Patients with subthreshold amblyopia may experience restoration to 20/20 vision in both eyes and improved stereopsis following traditional amblyopia treatment, according to a study published in the American Journal of Ophthalmology. These patients, who have visual acuity better than 20/40 that is not correctable to 20/20, may represent a sizable proportion of those treated for amblyopia, the report shows.
Researchers performed a retroscopic chart review of 2311 pediatric patients who were diagnosed with amblyopia at Boston Children’s Hospital between 2010 and 2014. While published amblyopia studies frequently include individuals with visual acuity worse than 20/40, this investigation assessed children with visual acuity better than 20/40 in both eyes but not correctable to 20/20 in 1 or both eyes. The main outcome measure was the complete resolution of amblyopia, defined as visual acuity of 20/20 or better in both eyes and stereopsis at the final follow-up visit.
Of the 2311 patients with amblyopia, a total of 464 patients (20.1%; median age, 6.3 years; 234 boys) had subthreshold amblyopia. The majority fulfilled the criteria for an amblyogenic mechanism (61.7%), which was most commonly anisometropia (32.8%).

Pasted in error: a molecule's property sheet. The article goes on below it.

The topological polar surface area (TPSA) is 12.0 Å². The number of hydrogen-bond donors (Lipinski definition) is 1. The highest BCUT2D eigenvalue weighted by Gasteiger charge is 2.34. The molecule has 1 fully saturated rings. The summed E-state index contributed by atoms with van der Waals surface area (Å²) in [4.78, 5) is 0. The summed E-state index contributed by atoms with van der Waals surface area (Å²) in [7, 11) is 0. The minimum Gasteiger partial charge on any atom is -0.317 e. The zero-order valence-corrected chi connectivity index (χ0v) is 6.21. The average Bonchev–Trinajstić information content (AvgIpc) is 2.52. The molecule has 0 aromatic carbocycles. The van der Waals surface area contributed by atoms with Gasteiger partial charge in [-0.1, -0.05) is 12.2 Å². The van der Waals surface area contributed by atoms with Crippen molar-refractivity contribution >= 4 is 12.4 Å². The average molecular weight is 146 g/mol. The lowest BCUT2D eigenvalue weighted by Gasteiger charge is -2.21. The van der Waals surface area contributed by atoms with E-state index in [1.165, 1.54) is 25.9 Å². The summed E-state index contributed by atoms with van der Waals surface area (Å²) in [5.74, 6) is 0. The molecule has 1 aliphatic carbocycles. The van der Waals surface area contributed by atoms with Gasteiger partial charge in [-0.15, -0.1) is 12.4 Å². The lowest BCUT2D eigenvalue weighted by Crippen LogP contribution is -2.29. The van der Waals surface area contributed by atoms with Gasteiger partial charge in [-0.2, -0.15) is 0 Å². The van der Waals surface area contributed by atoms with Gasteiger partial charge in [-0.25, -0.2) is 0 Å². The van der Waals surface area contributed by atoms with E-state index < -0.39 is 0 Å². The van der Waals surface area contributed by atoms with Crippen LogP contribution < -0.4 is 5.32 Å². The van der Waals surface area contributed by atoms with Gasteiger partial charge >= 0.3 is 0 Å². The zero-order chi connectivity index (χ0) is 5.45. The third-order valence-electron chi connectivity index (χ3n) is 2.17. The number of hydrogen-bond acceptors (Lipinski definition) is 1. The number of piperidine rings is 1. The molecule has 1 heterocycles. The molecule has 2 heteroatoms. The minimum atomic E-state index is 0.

The patients were followed for a median of 3.1 years after the initial visit and almost all (97.5%) were treated. Common treatments included spectacles (93.7%), patching (38.4%), and atropine (5.7%). Among the 318 patients who returned for follow-up, 47.8% experienced complete resolution, including 55.7% of treatment-naïve patients and 62.5% (5 of 8 patients) of those offered observation alone. In patients who achieved amblyopia resolution, log stereopsis improved from 4.50 at the first visit to 3.91 at the final visit.
The report shows that a longer time of follow-up was significantly associated with resolution of subthreshold amblyopia (odds ratio [OR], 1.38; 95% CI, 1.22-1.57; P <.001).
“This study is important because clinicians caring for a child with subthreshold amblyopia may have difficulty deciding whether there is reason to require families to endure the burden of continuous glasses wear or patching for a child who technically does not meet diagnostic criteria for amblyopia,” according to the researchers. “We provide evidence that with treatment many patients (including 33.9% of those who had undergone prior treatment) will recover 20/20 vision, with improved stereopsis.”
Study limitations include a retrospective nature and lack of control group participants who did not undergo treatment.
Disclosure: One study author declared affiliations with biotech, pharmaceutical, and/or clinical research organizations. Please see the original reference for a full list of authors’ disclosures.
Michalak SM, Chinn RN, Shoshany TN, Bishop K, Staffa SJ, Hunter DG. Subthreshold amblyopia: characterization of a new cohort. Am J Ophthalmol. Published online December 18, 2022. doi:10.1016/j.ajo.2022.12.015